·         *ISerializable interface – By implementing this interface it allows the object to control its own serialization and deserialization. This feature is new in .NET 3.0. ISerializable interface has a void method called GetObjectData. Method GetObjectData takes two parameters SerializationInfo and StreamingContext. Let us see how can we implement this method while using the serialization.

Listing 1

Flags=SecurityPermissionFlag.SerializationFormatter)] void 
ISerializable.GetObjectData( SerializationInfo info, StreamingContext context) 
// Instead of serializing this object, 
// serialize a SingletonSerializationHelp instead. 
// info.SetType(typeof(MySerializationHelper)); 
// No other values need to be added. 

Listing 1 shows the implementation of method GetObjectData. As we can see from the listing, the SerializationInfo object is set to MySerializationHelper. The class MySerializationHelper implements an interface IObjectReference. Listing 2 shows the same.

Listing 2

internal sealed class MyClassSerializationHelper : IObjectReference 
//This object has no fields (although it could). 
//GetRealObject is called after this object is deserialized. 
public Object GetRealObject(StreamingContext context) 
// When deserialiing this object, return a reference to 
// the Singleton object instead.
return MyClass.GetObject(); 

Understanding System.Runtime.Serialization namespace

This is a new namespace that has been added in .NET Framework 3.0. It has rich functionality with classes that are used for serializing and deserializing objects. Let us see some of the new classes that are added in this namespace.

Class Name



This class Serializes and deserializes an object to an XML stream.


This attribute is applied to the member of a type. This specifies that the member is part of a data contract and is serializable by the DataContractSerializer.


Specifies that the field is an enumeration member and should be serialized.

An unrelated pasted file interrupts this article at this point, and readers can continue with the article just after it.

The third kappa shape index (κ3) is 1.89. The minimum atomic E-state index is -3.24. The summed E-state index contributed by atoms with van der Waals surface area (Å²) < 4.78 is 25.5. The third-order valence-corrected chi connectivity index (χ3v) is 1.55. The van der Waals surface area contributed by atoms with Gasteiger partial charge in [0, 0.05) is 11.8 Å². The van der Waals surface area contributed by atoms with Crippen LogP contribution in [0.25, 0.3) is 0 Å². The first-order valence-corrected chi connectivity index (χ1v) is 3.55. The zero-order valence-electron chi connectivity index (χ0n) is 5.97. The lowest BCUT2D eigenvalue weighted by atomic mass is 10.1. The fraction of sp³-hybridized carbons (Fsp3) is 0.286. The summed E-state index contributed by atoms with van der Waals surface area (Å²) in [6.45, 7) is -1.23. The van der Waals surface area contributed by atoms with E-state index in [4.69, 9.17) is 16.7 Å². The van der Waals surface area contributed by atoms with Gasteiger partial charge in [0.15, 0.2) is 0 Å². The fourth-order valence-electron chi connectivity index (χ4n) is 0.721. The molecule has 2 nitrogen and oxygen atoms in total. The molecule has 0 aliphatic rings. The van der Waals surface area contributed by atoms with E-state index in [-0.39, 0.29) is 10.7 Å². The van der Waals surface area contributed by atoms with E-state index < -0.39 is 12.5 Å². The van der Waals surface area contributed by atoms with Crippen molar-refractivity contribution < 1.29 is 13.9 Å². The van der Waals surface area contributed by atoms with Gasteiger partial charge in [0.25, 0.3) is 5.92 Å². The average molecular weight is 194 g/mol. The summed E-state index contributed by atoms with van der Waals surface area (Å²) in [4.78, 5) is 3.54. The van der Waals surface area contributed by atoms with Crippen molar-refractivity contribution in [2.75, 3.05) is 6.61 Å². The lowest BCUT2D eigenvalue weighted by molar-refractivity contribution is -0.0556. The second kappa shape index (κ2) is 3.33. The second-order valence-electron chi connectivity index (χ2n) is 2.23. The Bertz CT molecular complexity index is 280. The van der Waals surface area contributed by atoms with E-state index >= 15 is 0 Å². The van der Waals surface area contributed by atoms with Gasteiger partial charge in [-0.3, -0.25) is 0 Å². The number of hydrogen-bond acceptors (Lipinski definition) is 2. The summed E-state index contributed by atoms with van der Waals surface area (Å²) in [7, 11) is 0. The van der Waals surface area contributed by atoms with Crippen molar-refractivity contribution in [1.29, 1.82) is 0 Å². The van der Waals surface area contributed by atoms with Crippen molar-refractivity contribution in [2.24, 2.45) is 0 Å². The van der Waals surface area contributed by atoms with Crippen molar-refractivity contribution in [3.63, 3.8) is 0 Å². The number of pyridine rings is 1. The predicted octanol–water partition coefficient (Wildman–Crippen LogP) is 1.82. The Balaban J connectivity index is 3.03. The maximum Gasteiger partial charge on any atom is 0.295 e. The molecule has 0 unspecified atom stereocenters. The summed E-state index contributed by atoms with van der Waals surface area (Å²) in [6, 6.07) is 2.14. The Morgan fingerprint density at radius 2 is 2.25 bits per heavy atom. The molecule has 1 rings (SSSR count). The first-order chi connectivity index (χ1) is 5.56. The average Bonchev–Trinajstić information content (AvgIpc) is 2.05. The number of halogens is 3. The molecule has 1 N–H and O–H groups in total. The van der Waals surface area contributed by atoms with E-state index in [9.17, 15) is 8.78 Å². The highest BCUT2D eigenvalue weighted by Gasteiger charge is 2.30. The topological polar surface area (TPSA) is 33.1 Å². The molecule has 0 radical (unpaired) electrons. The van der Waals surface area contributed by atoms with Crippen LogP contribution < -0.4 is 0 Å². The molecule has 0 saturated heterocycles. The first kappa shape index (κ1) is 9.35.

Serializes and deserializes an instance of a type into an XML stream or document using a supplied data contract.

Comparing Basic serialization with Custom serialization

Using basic serialization we can have an attribute "Serializable" at the class level. Using basic serialization, it is up to the .NET Framework to take care of the serialization and de-serialization. But the problem with this type of serialization is that we cannot have control over the serialization algorithm. Another major issue with basic serialization is that we have versioning issues like "System.Runtime.Serialization.SerializationException" Possible Version mismatch. But basic serialization is the easiest way for serialization.

On other hand custom serialization gives us more control. As we have seen in listing 1 and 2, we can implement the interface ISerializable which gives us more control over the serialization algorithm. We can also avoid the serialization exceptions with the custom serialization. Apart from these, we have 4 attributes when applied to methods they are called in the process of serialization. Let us see each one of them in detail.

·         OnDeserializedAttribute – This attribute when put on a method, the method gets fired when the de-serialization is completely done.

·         OnDeserializingAttribute – When applied on a method this method is called during de-serialization of an object.

·         OnSerializedAttribute – When applied on a method this method gets fired after the serialization process takes place.

·         OnSerializingAttribute – When applied on a method this is fired during the serialization process.

We can get maximum control over serialization and deserialization process using the attributes.


Serialization is the process of converting an object into a stream of bytes. In this article we have seen different types of serializations possible with .NET Framework. We have discussed basic serialization versus custom serialization and also the main namespace (System.Runtime.Serialization) used for serialization.